Do Starfish Have Eyes? (Explained)
Starfish, or sea stars – the term scientists prefer because the invertebrates aren’t actually fish – are generally simple animals without brains and blood, so researchers doubted these creatures have actual eyes for a long time. They used to believe that starfish navigate through the sea using their sense of smell.
So, do starfish have eyes? In this article, we’ll talk all about that but let’s start with a quick answer:
Starfish do have eyes located at the very tip of each arm. They’re less than half millimeters in size, and you can spot them as a red dot on the top of their tube feet. They can see the light, dark, and identify large structures such as coral reefs.
However, that certainly doesn’t tell the whole story. Below I’ll explain more about starfish eyes, where they’re located, and what they can see. Furthermore, I’ll explain why starfish have eyes, if all species have them, and how they regrow them. Read on!
Where are starfish eyes located?
Starfish have eyes located at the very tip of each arm that resemble arthropod compound eyes, except for the lack of true optics. If you ever have a chance and look very closely, you may spot a red or black dot on the tip of their arms – that’s the eye.
Because sea stars’ eyes are located on their arms, they have a full range of vision based on some arm bends. These animals can raise their arms and bend their tips 80°–120° upwards, which automatically raises the eyes as well.
Each eye sits on a modified tube foot – a small flexible appendage. Starfish, like other Echinoderms, use their tube feet located on the underside of their body to move around the seafloor or, like sand dollars, to pass food to their mouth.
The visual field is shaped by two rows of modified tube feed. They surround the eye and most likely block light coming from below and above. These tube feet spread out when the sea star is active and can withdraw back and hide the eye when the animal is disturbed.
Starfish eyes are very small and vary in size, depending on the species and animal’s size. The largest detected eye was 25 µm (0.025 mm) wide and 60 µm (0.06 mm) deep. This eye had about 120 photoreceptors and a similar number of pigment cells displayed in seven to eight layers along the long axis.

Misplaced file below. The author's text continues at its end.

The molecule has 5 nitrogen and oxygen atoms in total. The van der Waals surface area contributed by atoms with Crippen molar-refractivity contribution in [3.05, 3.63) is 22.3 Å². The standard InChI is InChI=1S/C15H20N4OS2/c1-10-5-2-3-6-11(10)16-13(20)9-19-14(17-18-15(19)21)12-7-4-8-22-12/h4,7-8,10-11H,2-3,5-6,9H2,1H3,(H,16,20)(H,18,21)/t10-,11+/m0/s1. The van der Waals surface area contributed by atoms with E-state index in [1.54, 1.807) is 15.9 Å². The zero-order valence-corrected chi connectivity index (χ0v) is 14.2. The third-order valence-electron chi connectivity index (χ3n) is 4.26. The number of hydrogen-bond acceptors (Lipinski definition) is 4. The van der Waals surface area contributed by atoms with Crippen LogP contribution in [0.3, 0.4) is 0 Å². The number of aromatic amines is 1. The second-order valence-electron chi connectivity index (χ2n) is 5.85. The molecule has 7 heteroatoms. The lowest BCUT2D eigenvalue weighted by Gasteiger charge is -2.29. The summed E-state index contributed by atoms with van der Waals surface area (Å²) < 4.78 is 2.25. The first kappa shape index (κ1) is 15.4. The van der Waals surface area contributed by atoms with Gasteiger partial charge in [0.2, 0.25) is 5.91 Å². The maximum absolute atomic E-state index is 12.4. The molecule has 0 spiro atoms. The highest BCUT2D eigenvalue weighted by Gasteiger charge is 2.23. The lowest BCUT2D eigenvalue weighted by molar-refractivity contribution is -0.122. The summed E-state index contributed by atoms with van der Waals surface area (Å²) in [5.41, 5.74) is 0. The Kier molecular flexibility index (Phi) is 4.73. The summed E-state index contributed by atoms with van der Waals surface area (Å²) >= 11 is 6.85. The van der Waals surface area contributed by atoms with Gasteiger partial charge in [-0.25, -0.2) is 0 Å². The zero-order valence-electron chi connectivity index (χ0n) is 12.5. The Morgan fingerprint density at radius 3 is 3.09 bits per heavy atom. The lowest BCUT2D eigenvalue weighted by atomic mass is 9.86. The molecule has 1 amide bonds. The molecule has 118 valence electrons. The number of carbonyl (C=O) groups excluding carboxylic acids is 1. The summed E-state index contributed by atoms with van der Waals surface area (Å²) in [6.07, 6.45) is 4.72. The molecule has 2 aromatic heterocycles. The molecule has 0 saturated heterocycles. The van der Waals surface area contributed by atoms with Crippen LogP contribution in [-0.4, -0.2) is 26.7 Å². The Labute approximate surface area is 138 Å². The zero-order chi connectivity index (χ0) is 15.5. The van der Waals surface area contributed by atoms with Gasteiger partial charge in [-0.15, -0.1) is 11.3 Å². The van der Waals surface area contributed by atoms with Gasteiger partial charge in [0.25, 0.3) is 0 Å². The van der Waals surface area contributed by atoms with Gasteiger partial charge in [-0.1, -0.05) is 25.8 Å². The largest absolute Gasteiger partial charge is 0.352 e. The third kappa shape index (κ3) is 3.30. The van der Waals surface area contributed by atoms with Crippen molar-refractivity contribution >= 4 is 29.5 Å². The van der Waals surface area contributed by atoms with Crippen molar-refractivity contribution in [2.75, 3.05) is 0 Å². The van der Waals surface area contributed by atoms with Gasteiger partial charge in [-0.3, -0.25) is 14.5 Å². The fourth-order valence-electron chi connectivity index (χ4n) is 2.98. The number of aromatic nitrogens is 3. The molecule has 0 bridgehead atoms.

The amount of eyes varies depending on the sea star’s species and the number of arms. Some of the most common species have five arms, but others can have even 40! So, for example, the sunflower sea star with 24 arms has 24 eyes.
How and what can starfish see?
The starfish eye is a structure of several hundred light-collecting units, which we call a compound eye. However, unlike insects, it doesn’t have a lens to focus the light, reducing its ability to see anything but light, dark, and large structures, like coral reefs.
Starfish also don’t have the color-detecting cones like human eyes, so they cannot detect colors. They also can’t see fast-moving objects, so they probably won’t notice if something swims by very fast. Their eyes work very slowly, and the reason for that is perhaps because they move very slowly as well.
Sea stars can see in approximately 200 pixels and only about three feet (1 m) in front of them. Most of the species can also see only during the day. However, it’s enough for them to recognize a coral reef in front of them, which is essential for their survival.
Why do starfish have eyes?
One of the most obvious and simplest reasons is to find food. Starfish mostly eat shellfish like mussels, clams, oysters, but also algae and bacteria. Interestingly, particular creatures can glow at night, so starfish can locate them by seeing the light.
The following reason for starfish to have eyes is to navigate towards and through their home – coral reefs. Even though starfish vision is not great, it allows them to identify large immovable structures. This way, they can spot reefs that are an essential food source and protection.
Garm and Nilsson investigated how sea stars use their vision. They blinded several sea stars and compared their behavior with non-blinded ones by placing them one meter away from the reef and observing their movements. They found out that blinded sea stars were moving in random directions and were completely unable to find the reef. Those who could use their eyes found the reef without trouble in under half an hour.